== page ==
1. Keith,
    It is the inter-connectidness that is the strength of our system. No taxpayer money has been lost and our insurance fund never dropped below 1.2% of insured assets. Can you say the same for the FDIC?

  2. If it was not for the creation of the Temporary Corporate CU Stabilization Fund, the NCUSIF would have been at 0.31 percent in 2009.

    1. Which still was still better than the equity ratio on BIF at the same time...without "unusual support from the Treasury."

    2. Keith.
      Didn't FDIC return $6B of the bank's funds?
      Have credit unions gotten any assessments back?
      As a percentage of industry assets, how much assets are in troubled banks today and how much in troubled credit unions (including corporate assets that failed)?

  3. This blog post and the first anonymous post speaks volumes about the Congress' abdication of responsibility in their role of (not) supervising NCUA.
    NCUA has gotten away with ignoring repeated warnings about their prudential supervision.
    Credit Unions remain clueless as to the FACTS behind all this and more.
    As you state, without unusual support from the Treasury, the run would have been calamitous...yet avoidable had Congress held NCUA accountable to multiple warnings.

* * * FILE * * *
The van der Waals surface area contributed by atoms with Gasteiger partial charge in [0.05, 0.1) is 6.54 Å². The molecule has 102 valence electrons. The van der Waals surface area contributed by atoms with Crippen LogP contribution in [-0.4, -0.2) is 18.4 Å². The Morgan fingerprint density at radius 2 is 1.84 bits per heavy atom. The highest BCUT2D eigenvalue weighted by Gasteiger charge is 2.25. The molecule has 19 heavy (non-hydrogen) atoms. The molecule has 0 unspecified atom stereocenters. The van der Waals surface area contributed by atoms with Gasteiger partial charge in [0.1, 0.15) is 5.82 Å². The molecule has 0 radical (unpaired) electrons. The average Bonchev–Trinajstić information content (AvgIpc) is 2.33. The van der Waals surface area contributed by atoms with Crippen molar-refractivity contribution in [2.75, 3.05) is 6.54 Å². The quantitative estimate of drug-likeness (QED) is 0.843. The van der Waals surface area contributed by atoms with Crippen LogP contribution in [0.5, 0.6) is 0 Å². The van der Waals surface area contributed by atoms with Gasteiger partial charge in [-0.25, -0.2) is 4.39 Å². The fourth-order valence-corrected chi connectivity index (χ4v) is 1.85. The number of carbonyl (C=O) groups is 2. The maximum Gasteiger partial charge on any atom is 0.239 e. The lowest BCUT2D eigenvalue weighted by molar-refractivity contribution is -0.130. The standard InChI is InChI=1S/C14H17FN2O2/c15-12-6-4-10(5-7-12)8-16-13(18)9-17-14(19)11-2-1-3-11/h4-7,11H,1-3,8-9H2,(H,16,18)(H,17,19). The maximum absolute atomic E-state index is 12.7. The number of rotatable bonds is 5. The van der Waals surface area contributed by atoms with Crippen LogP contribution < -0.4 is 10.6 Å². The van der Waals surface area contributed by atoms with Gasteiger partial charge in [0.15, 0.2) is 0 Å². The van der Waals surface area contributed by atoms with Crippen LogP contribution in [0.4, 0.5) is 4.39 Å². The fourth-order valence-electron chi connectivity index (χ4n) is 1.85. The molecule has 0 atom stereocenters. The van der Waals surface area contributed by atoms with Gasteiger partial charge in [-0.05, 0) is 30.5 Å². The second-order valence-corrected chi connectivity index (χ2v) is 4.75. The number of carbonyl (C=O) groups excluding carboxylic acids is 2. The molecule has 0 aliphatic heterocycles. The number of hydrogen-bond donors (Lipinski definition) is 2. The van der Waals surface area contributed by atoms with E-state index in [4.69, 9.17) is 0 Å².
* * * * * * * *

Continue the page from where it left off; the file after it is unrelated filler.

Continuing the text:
Today, it's worse for possible calamity, not better.
    As a volunteer at a large CU, I've been shocked, apalled and embarrassed at the NCUA behavior regarding many things.



The content is provided for educational purposes only, with the understanding that neither the authors, contributors, nor the publishers of this site are engaged in rendering legal, accounting or other expert or professional services. If legal or other expert assistance is required, the services of a competent professional should be sought.

Comments appearing in response to articles appearing on this site do not necessarily reflect the views of the ABA. ABA makes no representations regarding the truth or accuracy of commentary or opinions that may be posted in response to the articles that appear on this website.

The inclusion herein of any link to a website, either in the text of an article or in a comment, does not denote any approval, sponsorship, or endorsement by the ABA, and ABA is not responsible for the content or opinions expressed on those linked websites or related commentary. This content is not licensed to third parties sites and is not affiliated with any third party site. Any reference to the author or this content on any third party site on the Internet is not authorized by the ABA.

It is the policy of the American Bankers Association to comply fully with all antitrust laws. Certain discussions should be considered off-limits, including those that contain competitively sensitive data such as price and cost information, or statements that could be construed as reflecting an attempt or desire to control or influence a particular market or markets. Future pricing or other prospective competitive information should never be shared.